If you’re interested in beginning a career at sea and you have an interest in mechanics and engineering, becoming a Junior Marine Engineer on a ship might be the right maritime career path for you.
In this blog post we’re going to take a look at a Junior Engineer’s duties and responsibilities, what you might be doing in a typical day onboard a vessel, who Junior Engineers report to, and what the skills, interests and attributes you will need to become a successful Marine Engineer are.
This blog post is one in a series of articles which explores many of the different careers to be found in the merchant marine industry, including on cargo and container ships, chemical and oil tankers, and cruise ships.
But for now, let’s dive into what a Junior Engineer on a ship is.
Everything you need to know about Junior Engineer jobs on ships
First of all, let’s look at the hierarchy onboard a vessel. Careers in the maritime industry are strictly mapped out and seafarer ranks and superiority are taken seriously.
The shipping industry is an ancient one and some of those old habits die hard, but mostly this chain of command is necessary because ships - of any size and type - can be dangerous places to work, and orders need to be given and received with no room for error or accident.
(We’ll get into the traits you should have as a Junior Engineer on a vessel later in the post, but it’s safe to say that if you have a problem with authority or taking orders, this isn’t the career for you!)
Who works in a ship’s Engine Department?
So, back to that hierarchy. A Junior Engineer works, unsurprisingly, in the Engine Department. There are, generally speaking, three departments onboard the average merchant vessel: The Engine Department, the Deck Department and the Galley (AKA the kitchen.)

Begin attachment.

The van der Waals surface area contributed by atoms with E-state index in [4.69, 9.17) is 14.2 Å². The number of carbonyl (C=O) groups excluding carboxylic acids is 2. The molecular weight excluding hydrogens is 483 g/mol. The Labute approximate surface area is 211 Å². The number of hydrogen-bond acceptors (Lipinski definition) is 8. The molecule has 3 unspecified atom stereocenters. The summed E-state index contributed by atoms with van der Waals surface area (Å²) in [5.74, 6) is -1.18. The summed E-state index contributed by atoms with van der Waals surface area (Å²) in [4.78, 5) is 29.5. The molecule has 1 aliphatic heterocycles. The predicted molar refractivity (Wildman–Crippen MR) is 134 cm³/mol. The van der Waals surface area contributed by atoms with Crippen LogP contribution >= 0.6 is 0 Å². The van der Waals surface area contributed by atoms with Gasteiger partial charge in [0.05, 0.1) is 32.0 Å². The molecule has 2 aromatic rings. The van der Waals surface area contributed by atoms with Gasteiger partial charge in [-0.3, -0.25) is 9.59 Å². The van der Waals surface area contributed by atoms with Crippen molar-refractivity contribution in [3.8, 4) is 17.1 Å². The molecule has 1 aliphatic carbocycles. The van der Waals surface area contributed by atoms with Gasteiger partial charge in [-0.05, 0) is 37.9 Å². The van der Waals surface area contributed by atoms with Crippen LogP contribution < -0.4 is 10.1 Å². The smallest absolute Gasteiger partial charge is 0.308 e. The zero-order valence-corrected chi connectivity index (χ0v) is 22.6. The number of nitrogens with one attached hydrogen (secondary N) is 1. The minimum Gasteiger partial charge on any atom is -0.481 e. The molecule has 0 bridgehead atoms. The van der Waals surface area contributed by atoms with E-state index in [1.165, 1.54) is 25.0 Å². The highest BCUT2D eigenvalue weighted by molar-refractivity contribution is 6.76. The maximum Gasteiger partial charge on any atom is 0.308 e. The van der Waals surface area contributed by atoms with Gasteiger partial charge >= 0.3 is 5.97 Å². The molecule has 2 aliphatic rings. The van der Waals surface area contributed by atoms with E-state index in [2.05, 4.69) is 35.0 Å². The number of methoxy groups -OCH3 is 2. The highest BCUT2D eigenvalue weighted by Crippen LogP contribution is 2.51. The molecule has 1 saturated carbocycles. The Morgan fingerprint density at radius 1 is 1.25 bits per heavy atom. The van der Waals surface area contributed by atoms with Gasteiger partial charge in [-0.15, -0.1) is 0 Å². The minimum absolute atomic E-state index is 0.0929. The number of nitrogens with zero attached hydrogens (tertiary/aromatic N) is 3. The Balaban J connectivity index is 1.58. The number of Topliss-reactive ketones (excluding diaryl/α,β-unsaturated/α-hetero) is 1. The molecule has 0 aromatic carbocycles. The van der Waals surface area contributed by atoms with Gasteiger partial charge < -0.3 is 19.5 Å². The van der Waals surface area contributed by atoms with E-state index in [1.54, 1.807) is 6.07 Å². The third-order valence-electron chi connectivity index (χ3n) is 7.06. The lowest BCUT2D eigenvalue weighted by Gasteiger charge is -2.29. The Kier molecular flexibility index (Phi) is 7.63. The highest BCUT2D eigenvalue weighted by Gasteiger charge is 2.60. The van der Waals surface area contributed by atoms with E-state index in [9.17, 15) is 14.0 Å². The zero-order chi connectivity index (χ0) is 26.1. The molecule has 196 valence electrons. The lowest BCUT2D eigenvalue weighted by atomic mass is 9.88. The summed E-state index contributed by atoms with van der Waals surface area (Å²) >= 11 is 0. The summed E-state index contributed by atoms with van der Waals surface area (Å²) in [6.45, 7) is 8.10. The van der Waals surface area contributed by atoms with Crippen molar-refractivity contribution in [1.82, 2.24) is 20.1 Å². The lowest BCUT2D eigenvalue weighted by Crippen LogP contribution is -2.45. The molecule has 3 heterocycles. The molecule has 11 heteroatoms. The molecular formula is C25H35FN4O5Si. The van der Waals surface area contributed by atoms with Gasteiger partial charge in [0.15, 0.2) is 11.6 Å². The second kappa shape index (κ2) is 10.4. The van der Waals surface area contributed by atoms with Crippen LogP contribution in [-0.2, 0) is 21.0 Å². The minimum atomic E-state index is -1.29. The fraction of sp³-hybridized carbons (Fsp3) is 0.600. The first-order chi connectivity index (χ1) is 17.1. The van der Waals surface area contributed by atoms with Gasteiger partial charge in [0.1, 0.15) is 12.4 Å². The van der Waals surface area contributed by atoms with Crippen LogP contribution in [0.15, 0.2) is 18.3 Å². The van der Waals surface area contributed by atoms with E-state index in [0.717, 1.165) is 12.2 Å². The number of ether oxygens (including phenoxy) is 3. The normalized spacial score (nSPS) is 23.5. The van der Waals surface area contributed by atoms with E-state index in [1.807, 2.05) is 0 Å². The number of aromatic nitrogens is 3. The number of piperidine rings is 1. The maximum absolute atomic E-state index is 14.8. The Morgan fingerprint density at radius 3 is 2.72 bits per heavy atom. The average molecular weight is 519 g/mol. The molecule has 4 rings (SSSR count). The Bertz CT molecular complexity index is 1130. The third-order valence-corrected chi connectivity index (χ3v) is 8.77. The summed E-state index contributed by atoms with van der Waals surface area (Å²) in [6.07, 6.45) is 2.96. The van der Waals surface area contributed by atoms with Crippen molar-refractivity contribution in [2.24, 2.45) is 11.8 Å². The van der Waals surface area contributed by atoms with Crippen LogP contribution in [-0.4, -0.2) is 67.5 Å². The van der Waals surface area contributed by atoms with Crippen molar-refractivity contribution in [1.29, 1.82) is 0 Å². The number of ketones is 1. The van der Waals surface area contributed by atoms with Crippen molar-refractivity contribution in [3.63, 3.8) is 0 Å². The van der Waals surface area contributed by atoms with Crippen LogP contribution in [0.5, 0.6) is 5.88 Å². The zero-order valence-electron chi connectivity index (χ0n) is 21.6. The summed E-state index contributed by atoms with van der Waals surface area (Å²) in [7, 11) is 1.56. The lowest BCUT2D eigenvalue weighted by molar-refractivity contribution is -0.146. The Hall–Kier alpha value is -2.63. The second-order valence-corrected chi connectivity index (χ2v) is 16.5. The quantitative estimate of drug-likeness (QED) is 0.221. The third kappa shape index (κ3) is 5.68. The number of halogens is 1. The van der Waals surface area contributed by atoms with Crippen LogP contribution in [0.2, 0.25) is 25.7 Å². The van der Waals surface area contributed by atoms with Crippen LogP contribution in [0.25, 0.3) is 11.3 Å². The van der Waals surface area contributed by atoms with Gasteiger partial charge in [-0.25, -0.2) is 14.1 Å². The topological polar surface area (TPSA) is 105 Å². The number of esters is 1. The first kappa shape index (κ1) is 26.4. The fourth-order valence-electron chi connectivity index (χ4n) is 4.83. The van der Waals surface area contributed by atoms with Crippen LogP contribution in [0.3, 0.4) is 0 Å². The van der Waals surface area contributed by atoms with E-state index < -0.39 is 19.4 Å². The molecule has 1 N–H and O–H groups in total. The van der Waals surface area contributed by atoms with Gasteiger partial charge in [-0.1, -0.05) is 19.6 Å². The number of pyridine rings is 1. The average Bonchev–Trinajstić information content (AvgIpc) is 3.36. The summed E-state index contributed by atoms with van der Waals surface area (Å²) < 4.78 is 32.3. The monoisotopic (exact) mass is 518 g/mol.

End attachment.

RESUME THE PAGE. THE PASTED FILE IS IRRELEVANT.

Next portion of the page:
Depending on the size of the ship and the company that owns her, there will be a varying number of people in each department. It might surprise you to know that many container ships and tankers, even the big ones, only sail with around twelve to fifteen seafarers onboard.
Of course, cruise ships will be different and the crew will be made up from all the usual jobs at sea you would think of such as Chief Officers, Bosuns and Ordinary Seamen as well as other specialized cruise ship jobs such as Plumbers, Bartenders, Carpenters, Retail Workers, Electricians, Entertainers, Stewards and even Waste Disposal Operators.
In theory, the Engine Department consists of the following seafarer ranks: Chief Engineer, Second Engineer, Third Engineer, Fourth Engineer and Junior Engineer.
Again, depending on the vessel and company, these ranks might have different names. For example, the Junior Engineer might also be known as any of the following:
- Second Assistant Engineer
- Third Assistant Engineer
- Assistant Engineer
- Engine Cadet
What is a typical day like for a Junior Engineer?
Junior Engineers assist the vessel’s Chief Engineer and any other engineers who are on duty. The nature of the work takes place in the ship's hull, in the engine room.
As a Junior Engineer, you will be supporting the operation of the main engines, the electrical generation, the steering mechanism, and the other major subsystems.
You must ensure that safety regulations are adhered to and you will be communicating with the other engineers about the running of technical operations.
Basically, you are there to assist your superiors and learn the ropes so that you can progress through the ranks and become a Chief Engineer, if you so wish.
And while you won’t be responsible for any of the operations, you should do your best to get involved and learn as much as you can so that your career progression is a successful one.
What are the duties and responsibilities of a Junior Engineer onboard a vessel?
Again, we’re going to preface this by saying that vessels, shipowners, companies and even superiors differ so this is only meant to be a guideline to the average Junior Engineer job.